Dr Catherine Hughes graduated with her PhD in Hydrology after using validated hydrological modelling to demonstrate the possibility of deriving sustainable water supply from a catchment – for human and ecosystem use – if natural resource assets are conserved and rehabilitated.
These natural resources include grasslands, wetlands and rivers, which deliver vital ecosystem services to society and are referred to as “ecological infrastructure”.
Hughes investigated different forms of human-induced degradation affecting the delivery of ecosystem services. She focused on the uMngeni catchment, exploring the potential hydrological benefits of either conservation or rehabilitation of ecological infrastructure. Her thesis also touched on wider issues associated with globalisation and urbanisation in the catchment, and their impact on water delivery. She emphasised the need for stakeholders to work together towards optimal investment decision-making with regard to ecological infrastructure projects, saying these can protect people from water-related risk and help to ensure food and water security.
‘It is increasingly necessary for the full value of water, and its contribution to human life, livelihoods and business, to be recognised by society. A sustainable supply of clean water is regulated by ecosystems, and healthy ecosystems facilitate the delivery of those benefits,’ said Hughes.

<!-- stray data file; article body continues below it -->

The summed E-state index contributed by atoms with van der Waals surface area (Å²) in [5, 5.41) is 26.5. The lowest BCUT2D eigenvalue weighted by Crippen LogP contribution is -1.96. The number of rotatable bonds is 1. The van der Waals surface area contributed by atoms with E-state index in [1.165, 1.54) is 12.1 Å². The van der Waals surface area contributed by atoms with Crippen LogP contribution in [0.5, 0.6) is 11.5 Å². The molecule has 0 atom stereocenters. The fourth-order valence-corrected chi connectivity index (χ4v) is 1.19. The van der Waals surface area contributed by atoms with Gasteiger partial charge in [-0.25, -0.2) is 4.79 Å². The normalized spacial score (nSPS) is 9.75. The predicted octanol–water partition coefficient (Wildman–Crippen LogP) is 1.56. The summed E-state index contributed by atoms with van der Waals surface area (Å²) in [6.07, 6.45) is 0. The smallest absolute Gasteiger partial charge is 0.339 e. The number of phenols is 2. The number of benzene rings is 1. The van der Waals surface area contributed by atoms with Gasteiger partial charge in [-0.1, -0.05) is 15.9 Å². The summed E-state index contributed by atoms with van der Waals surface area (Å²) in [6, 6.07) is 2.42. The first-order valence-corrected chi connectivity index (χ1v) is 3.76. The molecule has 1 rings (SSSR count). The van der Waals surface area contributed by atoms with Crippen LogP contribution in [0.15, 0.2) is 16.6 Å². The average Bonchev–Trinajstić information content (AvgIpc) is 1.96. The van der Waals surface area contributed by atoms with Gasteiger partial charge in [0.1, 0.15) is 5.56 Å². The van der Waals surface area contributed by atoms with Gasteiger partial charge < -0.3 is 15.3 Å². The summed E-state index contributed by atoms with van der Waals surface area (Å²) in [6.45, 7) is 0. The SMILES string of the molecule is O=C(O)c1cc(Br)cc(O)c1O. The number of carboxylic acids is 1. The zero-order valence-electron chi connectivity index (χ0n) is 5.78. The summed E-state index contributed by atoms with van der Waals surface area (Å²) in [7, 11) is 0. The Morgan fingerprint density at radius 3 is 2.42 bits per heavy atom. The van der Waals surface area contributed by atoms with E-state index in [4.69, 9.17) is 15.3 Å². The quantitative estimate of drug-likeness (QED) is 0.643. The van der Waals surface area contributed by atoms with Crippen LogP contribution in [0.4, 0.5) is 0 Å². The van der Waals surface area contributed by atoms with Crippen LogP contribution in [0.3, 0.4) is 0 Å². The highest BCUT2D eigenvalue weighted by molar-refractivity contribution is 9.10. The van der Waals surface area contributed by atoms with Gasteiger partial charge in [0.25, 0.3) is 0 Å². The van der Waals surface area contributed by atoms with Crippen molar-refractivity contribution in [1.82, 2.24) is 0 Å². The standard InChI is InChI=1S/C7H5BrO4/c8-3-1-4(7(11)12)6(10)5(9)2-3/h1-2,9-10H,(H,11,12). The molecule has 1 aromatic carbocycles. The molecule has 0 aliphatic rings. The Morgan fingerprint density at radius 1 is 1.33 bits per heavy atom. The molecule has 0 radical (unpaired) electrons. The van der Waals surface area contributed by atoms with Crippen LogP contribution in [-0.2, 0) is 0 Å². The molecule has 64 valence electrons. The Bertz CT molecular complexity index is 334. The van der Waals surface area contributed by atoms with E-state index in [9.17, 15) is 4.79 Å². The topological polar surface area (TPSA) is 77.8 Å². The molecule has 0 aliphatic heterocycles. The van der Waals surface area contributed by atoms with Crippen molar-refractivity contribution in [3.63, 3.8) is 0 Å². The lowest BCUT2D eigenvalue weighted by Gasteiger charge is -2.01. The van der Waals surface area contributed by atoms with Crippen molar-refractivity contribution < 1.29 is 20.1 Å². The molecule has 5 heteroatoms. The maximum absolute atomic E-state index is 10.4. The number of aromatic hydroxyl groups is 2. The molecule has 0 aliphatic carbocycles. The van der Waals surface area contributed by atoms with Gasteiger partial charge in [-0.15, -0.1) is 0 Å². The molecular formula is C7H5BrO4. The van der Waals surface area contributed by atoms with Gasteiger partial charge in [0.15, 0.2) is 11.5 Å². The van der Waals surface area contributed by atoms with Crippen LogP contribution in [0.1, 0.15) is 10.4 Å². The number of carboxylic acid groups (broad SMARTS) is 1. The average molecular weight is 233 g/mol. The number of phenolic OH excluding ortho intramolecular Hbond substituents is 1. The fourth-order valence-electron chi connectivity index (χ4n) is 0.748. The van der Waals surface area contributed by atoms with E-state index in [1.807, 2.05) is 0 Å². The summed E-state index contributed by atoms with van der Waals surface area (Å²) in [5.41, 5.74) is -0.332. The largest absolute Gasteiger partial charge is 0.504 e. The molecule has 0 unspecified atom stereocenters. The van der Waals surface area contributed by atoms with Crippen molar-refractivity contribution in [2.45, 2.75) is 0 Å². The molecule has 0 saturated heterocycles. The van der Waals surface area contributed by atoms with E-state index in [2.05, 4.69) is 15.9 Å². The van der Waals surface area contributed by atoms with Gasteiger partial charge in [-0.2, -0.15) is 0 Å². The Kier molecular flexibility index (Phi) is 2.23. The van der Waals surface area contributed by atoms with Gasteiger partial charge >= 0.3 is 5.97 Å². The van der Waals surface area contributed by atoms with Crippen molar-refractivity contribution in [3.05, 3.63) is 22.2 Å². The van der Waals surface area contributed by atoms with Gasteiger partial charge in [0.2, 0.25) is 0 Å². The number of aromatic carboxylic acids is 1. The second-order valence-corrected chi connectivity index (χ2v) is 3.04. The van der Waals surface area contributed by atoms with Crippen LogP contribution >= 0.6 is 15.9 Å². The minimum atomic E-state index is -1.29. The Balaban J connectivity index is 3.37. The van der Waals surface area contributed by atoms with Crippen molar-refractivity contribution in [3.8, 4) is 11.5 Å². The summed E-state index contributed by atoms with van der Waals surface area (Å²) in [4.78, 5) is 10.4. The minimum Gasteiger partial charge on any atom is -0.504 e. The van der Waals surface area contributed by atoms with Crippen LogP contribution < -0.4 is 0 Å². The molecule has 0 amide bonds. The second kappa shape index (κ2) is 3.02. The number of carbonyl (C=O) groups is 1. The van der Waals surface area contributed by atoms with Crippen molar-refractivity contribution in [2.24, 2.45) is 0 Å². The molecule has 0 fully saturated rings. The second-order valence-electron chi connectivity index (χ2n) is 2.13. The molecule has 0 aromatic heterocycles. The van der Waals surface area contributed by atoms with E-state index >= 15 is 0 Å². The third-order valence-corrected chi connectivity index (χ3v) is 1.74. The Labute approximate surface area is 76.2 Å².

Hughes is the daughter of Dr George Hughes, a University of Natal alumnus and world-renowned expert on sea turtles who was CEO of Ezemvelo KZN Wildlife. Her father inspired her love of nature, teaching her a deep respect for the natural world and its people. She received her Master’s in Conservation Biology at the University of Cape Town, proceeding to work in conservation and research-related fieldwork and then as an environmental scientist, travelling to several African countries as a hydrological and Environmental Impact Assessment (EIA) consultant. She has been the a programme manager for the Endangered Wildlife Trust’s (EWT) Threatened Grassland Species Programme for two years, implementing conservation action for priority grassland species in South Africa through an ecosystems approach. She is about to return to consulting with an international company, specifically in mine water management.
She expressed gratitude to Mr Myles Mander and her co-supervisor, Professor Roland Schulze, for sparking her interest in ecosystem services and hydrology. She thanked her supervisor, Professor Graham Jewitt, for his patience and guidance, as well as staff at the Centre for Water Resources Research for their moral and technical support. She gave special thanks to the uMngeni Ecological Infrastructure Partnership research team; especially Gary de Winnaar, Duncan Hay, Sanele Ngubane, Sesethu Matta and Hlengiwe Ndlovu, and expressed her gratitude to her friends, mother, Lee, father, George and brother, Mitchell.
Words: Christine Cuénod
Photograph: Rajesh Jantilal